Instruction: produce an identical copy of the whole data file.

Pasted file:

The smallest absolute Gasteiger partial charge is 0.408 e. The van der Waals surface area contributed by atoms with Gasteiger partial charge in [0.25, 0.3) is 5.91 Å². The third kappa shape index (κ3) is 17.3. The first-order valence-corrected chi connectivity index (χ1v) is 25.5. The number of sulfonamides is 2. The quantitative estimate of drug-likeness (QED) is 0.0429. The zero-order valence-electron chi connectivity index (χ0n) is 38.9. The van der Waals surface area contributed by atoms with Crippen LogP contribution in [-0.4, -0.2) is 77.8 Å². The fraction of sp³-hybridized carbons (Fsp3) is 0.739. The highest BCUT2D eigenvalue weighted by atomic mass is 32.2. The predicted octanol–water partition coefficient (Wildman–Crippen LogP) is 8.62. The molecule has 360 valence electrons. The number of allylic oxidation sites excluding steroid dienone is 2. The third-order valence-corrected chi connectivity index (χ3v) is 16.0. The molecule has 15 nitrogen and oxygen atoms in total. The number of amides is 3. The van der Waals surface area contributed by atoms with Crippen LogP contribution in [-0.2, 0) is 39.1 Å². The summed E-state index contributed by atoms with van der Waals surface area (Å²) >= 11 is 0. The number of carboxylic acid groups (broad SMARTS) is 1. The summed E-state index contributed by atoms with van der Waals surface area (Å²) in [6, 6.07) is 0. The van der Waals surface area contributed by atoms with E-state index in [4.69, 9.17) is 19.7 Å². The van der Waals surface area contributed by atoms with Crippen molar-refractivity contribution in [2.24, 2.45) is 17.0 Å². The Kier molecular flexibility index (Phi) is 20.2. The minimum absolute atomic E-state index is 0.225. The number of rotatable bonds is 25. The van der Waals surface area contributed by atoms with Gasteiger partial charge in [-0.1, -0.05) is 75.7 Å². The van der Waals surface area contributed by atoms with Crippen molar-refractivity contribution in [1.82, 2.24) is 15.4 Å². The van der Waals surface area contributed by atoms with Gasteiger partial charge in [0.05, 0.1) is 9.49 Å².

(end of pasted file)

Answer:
The smallest absolute Gasteiger partial charge is 0.408 e. The van der Waals surface area contributed by atoms with Gasteiger partial charge in [0.25, 0.3) is 5.91 Å². The third kappa shape index (κ3) is 17.3. The first-order valence-corrected chi connectivity index (χ1v) is 25.5. The number of sulfonamides is 2. The quantitative estimate of drug-likeness (QED) is 0.0429. The zero-order valence-electron chi connectivity index (χ0n) is 38.9. The van der Waals surface area contributed by atoms with Crippen LogP contribution in [-0.4, -0.2) is 77.8 Å². The fraction of sp³-hybridized carbons (Fsp3) is 0.739. The highest BCUT2D eigenvalue weighted by atomic mass is 32.2. The predicted octanol–water partition coefficient (Wildman–Crippen LogP) is 8.62. The molecule has 360 valence electrons. The number of allylic oxidation sites excluding steroid dienone is 2. The third-order valence-corrected chi connectivity index (χ3v) is 16.0. The molecule has 15 nitrogen and oxygen atoms in total. The number of amides is 3. The van der Waals surface area contributed by atoms with Crippen LogP contribution in [-0.2, 0) is 39.1 Å². The summed E-state index contributed by atoms with van der Waals surface area (Å²) >= 11 is 0. The number of carboxylic acid groups (broad SMARTS) is 1. The summed E-state index contributed by atoms with van der Waals surface area (Å²) in [6, 6.07) is 0. The van der Waals surface area contributed by atoms with E-state index in [4.69, 9.17) is 19.7 Å². The van der Waals surface area contributed by atoms with Crippen molar-refractivity contribution in [2.24, 2.45) is 17.0 Å². The Kier molecular flexibility index (Phi) is 20.2. The minimum absolute atomic E-state index is 0.225. The number of rotatable bonds is 25. The van der Waals surface area contributed by atoms with Gasteiger partial charge in [-0.1, -0.05) is 75.7 Å². The van der Waals surface area contributed by atoms with Crippen molar-refractivity contribution in [1.82, 2.24) is 15.4 Å². The van der Waals surface area contributed by atoms with Gasteiger partial charge in [0.05, 0.1) is 9.49 Å².